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Novichok: how are victims surviving poisoning?

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Enlarge / The Novichok agent A-234 molecule—a proposed structure.Molekuul/Getty Images

Russian opposition leader Alexei Navalny is likely to survive a suspected poisoning with the nerve agent Novichok, according to the hospital treating him. There have now been at least six known cases of serious Novichok poisoning in the past two years. But only one victim tragically died from it.

Why is that? Is the substance less lethal than previously thought? Or could it be that the stockpile of the nerve agent is degrading?

Nerve agents were discovered through pesticide research. They belong to a group of substances known as organophosphorus chemicals, or “OPs” for short. There are literally thousands of OP substances, many of which can damage the body by inhibiting a family of enzymes known as “cholinesterases” that are critical to regulating the activity of the central nervous system in animals.

OP pesticides are much less toxic to humans than nerve agents because they have been designed to specifically inhibit insect cholinesterases. In contrast, nerve agents target human cholinesterases.

By disrupting the nervous system, Novichok and other nerve agents can kill people through asphyxiation or cardiac arrest. We know they are deadly. The nerve agent Sarin caused multiple casualties in 1995 when it was released in the Tokyo subway.

The nerve agent VX is thought to have killed Kim Jong-nam, the half brother of North Koreas leader Kim Jong-un, in just 20 minutes after it was allegedly smeared across his face. But all types of nerve agent poisoning can be treated with standard antidotes such as atropine and diazepam.

Little is known about the types of Novichok that have been synthesised or deployed in assassination attempts, other than that they tend to be liquids or powders.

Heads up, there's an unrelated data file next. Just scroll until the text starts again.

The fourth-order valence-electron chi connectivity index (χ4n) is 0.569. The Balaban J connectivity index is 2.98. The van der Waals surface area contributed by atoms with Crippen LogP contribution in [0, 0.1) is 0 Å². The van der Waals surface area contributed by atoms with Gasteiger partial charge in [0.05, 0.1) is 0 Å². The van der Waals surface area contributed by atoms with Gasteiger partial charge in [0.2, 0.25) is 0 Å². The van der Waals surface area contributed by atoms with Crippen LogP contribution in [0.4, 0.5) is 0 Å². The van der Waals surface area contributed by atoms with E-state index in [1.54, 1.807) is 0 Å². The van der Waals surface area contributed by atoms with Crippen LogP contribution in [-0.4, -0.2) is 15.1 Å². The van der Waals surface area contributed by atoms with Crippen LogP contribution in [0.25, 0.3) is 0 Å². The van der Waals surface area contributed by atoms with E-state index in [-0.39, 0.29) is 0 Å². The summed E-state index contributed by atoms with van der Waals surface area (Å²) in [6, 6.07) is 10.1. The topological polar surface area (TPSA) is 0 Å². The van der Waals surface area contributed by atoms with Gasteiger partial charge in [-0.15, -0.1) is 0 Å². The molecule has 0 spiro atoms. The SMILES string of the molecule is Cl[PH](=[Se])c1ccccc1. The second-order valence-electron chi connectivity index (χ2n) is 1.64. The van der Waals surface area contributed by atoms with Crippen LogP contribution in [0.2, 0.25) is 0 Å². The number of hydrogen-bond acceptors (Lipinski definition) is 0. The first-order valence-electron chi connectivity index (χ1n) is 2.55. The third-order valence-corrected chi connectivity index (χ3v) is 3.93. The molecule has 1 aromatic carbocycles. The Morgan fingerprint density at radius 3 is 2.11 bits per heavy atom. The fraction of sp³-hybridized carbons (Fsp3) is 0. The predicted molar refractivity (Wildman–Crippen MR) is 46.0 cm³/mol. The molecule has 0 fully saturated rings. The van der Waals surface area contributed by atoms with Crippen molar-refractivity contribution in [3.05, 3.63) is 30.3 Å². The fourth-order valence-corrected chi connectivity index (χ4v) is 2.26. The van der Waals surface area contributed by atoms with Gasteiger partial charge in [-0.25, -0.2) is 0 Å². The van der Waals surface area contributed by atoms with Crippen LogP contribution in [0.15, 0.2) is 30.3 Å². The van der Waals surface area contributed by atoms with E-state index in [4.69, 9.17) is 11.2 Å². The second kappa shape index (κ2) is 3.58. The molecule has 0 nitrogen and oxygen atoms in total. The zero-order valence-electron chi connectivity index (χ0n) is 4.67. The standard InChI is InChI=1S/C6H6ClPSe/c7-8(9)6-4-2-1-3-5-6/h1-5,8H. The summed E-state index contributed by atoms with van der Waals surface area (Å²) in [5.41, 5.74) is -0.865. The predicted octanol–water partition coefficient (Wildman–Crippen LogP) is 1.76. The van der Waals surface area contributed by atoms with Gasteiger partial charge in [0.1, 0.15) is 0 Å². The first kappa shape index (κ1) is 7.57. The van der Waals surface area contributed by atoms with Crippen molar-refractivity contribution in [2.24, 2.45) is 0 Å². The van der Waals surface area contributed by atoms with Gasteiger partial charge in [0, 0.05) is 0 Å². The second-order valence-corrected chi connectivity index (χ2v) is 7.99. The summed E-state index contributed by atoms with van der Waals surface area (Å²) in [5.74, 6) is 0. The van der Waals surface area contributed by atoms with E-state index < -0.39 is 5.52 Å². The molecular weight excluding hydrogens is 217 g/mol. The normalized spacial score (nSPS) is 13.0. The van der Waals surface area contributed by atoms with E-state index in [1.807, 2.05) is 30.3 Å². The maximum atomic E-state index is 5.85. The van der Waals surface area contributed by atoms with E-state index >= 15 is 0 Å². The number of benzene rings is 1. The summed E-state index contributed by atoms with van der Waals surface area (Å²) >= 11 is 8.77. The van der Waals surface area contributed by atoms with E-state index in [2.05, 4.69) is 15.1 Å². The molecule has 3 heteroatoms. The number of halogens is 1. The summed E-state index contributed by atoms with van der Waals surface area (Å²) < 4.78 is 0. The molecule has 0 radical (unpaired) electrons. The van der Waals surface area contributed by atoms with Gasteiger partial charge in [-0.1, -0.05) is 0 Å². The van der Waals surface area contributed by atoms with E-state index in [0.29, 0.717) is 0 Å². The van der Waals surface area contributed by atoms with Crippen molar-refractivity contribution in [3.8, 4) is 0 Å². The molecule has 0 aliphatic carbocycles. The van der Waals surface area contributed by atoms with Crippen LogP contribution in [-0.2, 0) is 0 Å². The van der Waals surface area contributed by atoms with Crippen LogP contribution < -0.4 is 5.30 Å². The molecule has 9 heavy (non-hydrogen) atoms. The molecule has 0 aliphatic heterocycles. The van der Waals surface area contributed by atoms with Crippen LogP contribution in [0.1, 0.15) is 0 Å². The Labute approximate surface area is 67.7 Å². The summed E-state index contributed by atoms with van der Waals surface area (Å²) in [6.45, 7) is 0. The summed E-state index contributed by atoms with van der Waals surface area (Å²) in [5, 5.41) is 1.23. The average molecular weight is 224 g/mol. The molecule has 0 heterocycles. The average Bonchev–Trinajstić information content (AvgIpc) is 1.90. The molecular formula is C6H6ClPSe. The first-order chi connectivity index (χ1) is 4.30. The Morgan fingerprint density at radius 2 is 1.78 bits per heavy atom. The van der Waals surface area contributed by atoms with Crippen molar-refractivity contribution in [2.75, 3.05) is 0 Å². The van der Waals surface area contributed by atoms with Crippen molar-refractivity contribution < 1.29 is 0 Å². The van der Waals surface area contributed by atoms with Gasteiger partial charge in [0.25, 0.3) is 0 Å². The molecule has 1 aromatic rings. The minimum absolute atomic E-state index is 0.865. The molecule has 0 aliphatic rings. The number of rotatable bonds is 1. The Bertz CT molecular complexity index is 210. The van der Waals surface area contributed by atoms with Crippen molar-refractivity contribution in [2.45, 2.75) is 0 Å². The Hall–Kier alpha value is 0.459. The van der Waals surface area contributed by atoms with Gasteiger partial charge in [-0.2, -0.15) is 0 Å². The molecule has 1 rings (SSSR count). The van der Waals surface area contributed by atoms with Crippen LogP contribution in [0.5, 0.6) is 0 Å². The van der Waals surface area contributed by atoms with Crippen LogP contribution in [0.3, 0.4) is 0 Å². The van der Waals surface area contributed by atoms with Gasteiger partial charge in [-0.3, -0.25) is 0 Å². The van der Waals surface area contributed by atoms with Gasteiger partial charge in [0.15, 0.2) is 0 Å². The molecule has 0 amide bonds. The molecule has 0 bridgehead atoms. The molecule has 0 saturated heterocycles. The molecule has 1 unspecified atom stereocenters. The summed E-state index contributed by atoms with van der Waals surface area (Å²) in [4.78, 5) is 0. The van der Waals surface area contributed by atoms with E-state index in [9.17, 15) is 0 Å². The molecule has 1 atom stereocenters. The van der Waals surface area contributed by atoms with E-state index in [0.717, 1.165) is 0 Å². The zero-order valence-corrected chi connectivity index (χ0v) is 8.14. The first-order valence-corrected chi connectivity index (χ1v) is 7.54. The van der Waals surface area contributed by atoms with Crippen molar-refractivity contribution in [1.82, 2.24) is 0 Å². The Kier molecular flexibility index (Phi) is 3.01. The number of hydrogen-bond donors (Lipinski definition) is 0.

The dose makes the poison

One of the fundamental principles of toxicology was first proposed by a 16th century alchemist, known as Paracelsus, who is often credited with the statement “sola dosis facit venenum”, or “the dose makes the poison”. It means that all substances are capable of being toxic if administered in a sufficient dose. This applies to normally innocuous chemicals such as water, as well as highly toxic materials such as nerve agents.

So have the recent Novichok victims somehow got smaller doses than intended? In the case of the poisoning of Sergei and Yulia Skripal in Salisbury, UK, in 2018, it appears that the poison was initially applied to a door knob.

While the applied dose may have been quite large, possibly equating to several thousand lethal doses, the amount transferred to their skin would have been a fraction of that. The palm of the hand is also one of the least permeable areas of the human body, which would reduce the rate of absorption into the body.

Subsequent contact with other surfaces through normal daily activities would be expected to further reduce the dose on the victims hands. This means that the net dose absorbed by the skin would have been relatively small in comparison to the original amount.

In the case of the Skripals, this was still sufficient to cause life-threatening toxicity after a delay of several hours. The fact that they were quickly given appropriate antidotes and supportive therapies was instrumental in their survival.

Emergency services outside the Prezzo restaurant in Salisbury, responding to the Novichok poisonings there.
Enlarge / Emergency services outside the Prezzo restaurant in Salisbury, responding to the Novichok poisonings there.Jonathan Brady/PA Images/Getty

Police officers were subsequently also poisoned with the substance when searching Skripals home – and both survived. It is possible that they received an even lower dose of Novichok than the Skripals.

Soon after the incident, two more people were poisoned in nearby Amesbury. Tragically, one victim, Dawn Sturgess, died. She had unknowingly sprayed Novichok directly onto her wrist from a perfume bottle her partner had found nearby.

This would undoubtedly have resulted in a much higher dose than the Skripals received and was applied to a thinner, more permeable area of skin. The fact that the onset of poisoning was much faster (minutes) than in the case of the Skripals tends to support this idea.

Sadly, prompt medical treatment was unable to prevent her death. Antidotes can be effective against several multiples of a lethal dose. For example, military antidotes are generally designed to allow survival from at least five lethal doses of a nerve agent. However, no antidote will be effective against a massive dose.

Strurgess partner, Charlie Rowley, reportedly spilled some of the contents of the perfume bottle onto his hands, but immediately washed off the oily residue. Immediate decontamination is known to be a highly effective practice against nerve agents and is the recommended initial treatment strategy for chemically contaminated casualties in the UK and Read More – Source